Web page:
5 Attributes Every Cross-Channel Marketing Program Must Have

Marketing Cloud

For many, cross-channel marketing seems like an unobtainable vision or a perpetual five-year plan. But marketing across myriad channels is only as complicated as you make it. Here are my top five recommendations for creating an effective cross-channel marketing program.

1. Choose Your Channels

You don’t have to jump into every channel at once. Instead, build your way into different channels as they become useful to your campaigns. Start with what you know. What channels are you using right now? What about them works? Consider the channels you’re interested in trying and ask how they can complement the ones you are already using.

2. Stay on Message

Messaging is extremely important. The channels you deploy in your cross-channel practices are only as good as your message. Sometimes when we talk about cross-channel, we talk about it in a channel-agnostic way. Since your customers think in terms of a single brand, it shouldn’t really matter what channel you’re using as long as the message is consistent and relevant.

3. Look at the Data

Data should be at the center of any cross-channel initiative. Customer data sharpens your messaging. If you see a certain email isn’t getting opened while another is getting good engagement, you should be able to easily compare the results and use those learnings right away.

4. Start Internally

Cross-channel marketing starts with setting internal processes and objectives. There has to be an understanding of who owns certain data and what needs to happen to complete what you don’t have. Massaging out any kinks in your data management, sales, marketing and other functions before setting out on your cross-channel campaigns will save you aches down the line.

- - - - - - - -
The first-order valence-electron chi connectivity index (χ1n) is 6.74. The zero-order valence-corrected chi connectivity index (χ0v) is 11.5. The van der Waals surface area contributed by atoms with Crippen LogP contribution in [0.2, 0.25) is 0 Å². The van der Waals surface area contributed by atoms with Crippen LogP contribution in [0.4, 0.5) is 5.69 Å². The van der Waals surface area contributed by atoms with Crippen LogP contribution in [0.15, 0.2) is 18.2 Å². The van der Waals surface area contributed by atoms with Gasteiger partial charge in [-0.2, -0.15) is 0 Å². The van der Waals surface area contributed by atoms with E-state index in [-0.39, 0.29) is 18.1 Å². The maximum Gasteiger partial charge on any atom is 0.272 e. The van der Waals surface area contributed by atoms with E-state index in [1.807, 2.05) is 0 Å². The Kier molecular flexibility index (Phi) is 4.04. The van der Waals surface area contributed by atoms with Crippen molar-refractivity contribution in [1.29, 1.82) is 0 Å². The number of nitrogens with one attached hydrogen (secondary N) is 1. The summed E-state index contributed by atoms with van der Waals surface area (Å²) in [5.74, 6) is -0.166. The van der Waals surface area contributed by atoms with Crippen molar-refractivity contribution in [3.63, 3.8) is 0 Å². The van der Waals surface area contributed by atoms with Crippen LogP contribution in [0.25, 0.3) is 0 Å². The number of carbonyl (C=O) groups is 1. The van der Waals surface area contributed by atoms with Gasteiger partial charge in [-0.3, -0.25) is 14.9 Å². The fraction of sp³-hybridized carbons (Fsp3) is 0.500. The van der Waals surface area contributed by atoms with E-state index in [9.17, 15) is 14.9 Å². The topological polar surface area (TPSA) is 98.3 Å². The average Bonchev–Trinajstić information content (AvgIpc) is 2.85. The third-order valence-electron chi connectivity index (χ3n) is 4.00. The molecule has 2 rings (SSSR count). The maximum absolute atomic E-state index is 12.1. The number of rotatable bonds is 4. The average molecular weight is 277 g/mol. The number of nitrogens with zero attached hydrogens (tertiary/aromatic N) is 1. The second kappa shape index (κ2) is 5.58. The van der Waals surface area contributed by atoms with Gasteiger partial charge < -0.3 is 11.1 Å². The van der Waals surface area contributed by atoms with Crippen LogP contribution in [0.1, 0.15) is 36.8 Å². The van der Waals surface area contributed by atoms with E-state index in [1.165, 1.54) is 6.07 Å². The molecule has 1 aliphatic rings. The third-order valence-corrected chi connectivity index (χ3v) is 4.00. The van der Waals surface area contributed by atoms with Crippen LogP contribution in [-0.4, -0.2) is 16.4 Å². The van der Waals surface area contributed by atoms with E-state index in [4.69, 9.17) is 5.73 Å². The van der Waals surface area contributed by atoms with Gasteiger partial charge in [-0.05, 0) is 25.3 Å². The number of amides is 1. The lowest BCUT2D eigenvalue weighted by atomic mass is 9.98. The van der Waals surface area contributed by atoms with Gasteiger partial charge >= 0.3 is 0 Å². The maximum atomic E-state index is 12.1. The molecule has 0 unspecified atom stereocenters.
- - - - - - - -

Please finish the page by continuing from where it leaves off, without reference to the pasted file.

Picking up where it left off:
5. Take Risks

Your cross-channel marketing team has to have at least a minor appetite for exploration, particularly when trying to create a truly integrated environment. If you’re going to be cross-channel, you’ll have to be “cross-organizational” (some prefer the term “cross-functional”). Marketing will have to work with sales, sales will have to relay feedback to product development, and so on. This kind of organization won’t be without growing pains, but learn from your mistakes and keep at it.

Your cross-channel marketing practices will be considered successful if they bring in sales, yes, but you’ll find other benefits to taking on this challenge in a measured, practical way. Choose your channels wisely, look closely at the data, and be willing to take some risks. Your marketing will be better for it.

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